In the Gospel we have the experience of the empty tomb as the sign of Jesus’ resurrection to life. Mary Magdalene saw the stone rolled back and wondered who could have removed such a heavy stone. She immediately ran to the disciples to inform the matter of the missing body of the Lord. Peter and the disciple whom Jesus loved run to the tomb. They saw the entire scene, they understood and they believed in the act of the resurrection. Till then they had failed to understand the term to be raised from the dead. Later it is further clarified as he encountered the disciples on the way to Emmaus where he explained the positive meaning of the sufferings of the messiah as found in the Old Testament. The resurrection of Jesus brought a new hope in the disciples and transformed their emptiness into a fullness of light. The word, “Jesus is alive!” or “I have seen the Lord!” were enough to instantly create a great spiritual hunger in their soul the worldly minds of the disciples suddenly became alerted to the truth. Faith was being reinstated in the Words that Jesus had spoken while He lived on earth. They could now understand what it really means to be raised from the dead. In this resurrection is the new creation by the Father. In the book of Genesis we hear of God creating the Universe. Now in the new creation God creates something more than that. He raises his own Son from the dead and gives him to the Humanity as a new gift and commissions him to remain with human kind forever.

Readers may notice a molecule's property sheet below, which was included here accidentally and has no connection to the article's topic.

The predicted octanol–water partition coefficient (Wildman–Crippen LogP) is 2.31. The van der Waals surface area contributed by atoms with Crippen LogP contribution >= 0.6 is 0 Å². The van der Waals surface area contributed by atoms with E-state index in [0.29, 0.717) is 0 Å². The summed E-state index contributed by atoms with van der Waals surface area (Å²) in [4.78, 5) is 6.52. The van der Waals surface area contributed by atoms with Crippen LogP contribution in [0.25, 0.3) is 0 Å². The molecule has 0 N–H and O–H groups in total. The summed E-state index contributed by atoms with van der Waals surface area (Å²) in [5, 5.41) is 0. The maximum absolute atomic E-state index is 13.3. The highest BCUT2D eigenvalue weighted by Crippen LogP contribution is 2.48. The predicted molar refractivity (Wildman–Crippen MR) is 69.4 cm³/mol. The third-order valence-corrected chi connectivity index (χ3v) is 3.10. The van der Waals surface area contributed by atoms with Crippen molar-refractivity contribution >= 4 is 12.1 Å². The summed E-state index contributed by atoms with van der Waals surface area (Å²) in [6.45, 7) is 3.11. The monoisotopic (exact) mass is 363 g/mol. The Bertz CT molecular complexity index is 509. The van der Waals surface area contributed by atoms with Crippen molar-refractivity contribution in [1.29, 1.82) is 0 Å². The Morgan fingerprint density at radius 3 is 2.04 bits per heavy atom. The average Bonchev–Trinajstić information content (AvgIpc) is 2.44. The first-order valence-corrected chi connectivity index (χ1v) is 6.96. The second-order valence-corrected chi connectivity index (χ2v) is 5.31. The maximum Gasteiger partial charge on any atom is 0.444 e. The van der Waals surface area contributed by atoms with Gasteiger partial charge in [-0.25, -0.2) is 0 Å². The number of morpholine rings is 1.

In the Gospel we heard how Mary Magdalene needed Jesus. She who was much devoted to Jesus and accepted him as her Lord and Master, chose to remain near the tomb. She was distraught and totally upset with the events particularly the missing body. Her beloved Master was not only dead, but his body had disappeared. She wept thinking of the loss and believing that someone had stolen it. She wept because she missed the Divine presence of Jesus. She wept with the inner burning desire to be near the living body of Jesus, to follow Him, to hear Him, to feel loved, to be understood and to be forgiven of sins. In the tomb she saw two angels, representing God’s presence, who asked her why she was crying. She just told them that they have taken the Lord away. At that very moment she turned and saw Jesus but did not recognise him. This is a constant feature of post-Resurrection apparitions. Jesus is not recognised; he looks just like an ordinary person, any person. In this case, Mary thinks him to be the gardener and wonders if he is the one who has taken away the body of Jesus. When Jesus called her by name, “Mary”, she immediately knew who he was. She recognised the risen Lord and worshiped him. But Jesus gave her the mission. She was to go and tell all, starting from the disciples that Jesus is raised from the dead and she has seen him and he has the good news for every one. He also told her that he has to ascend to the Father. But she has her task to be his messenger.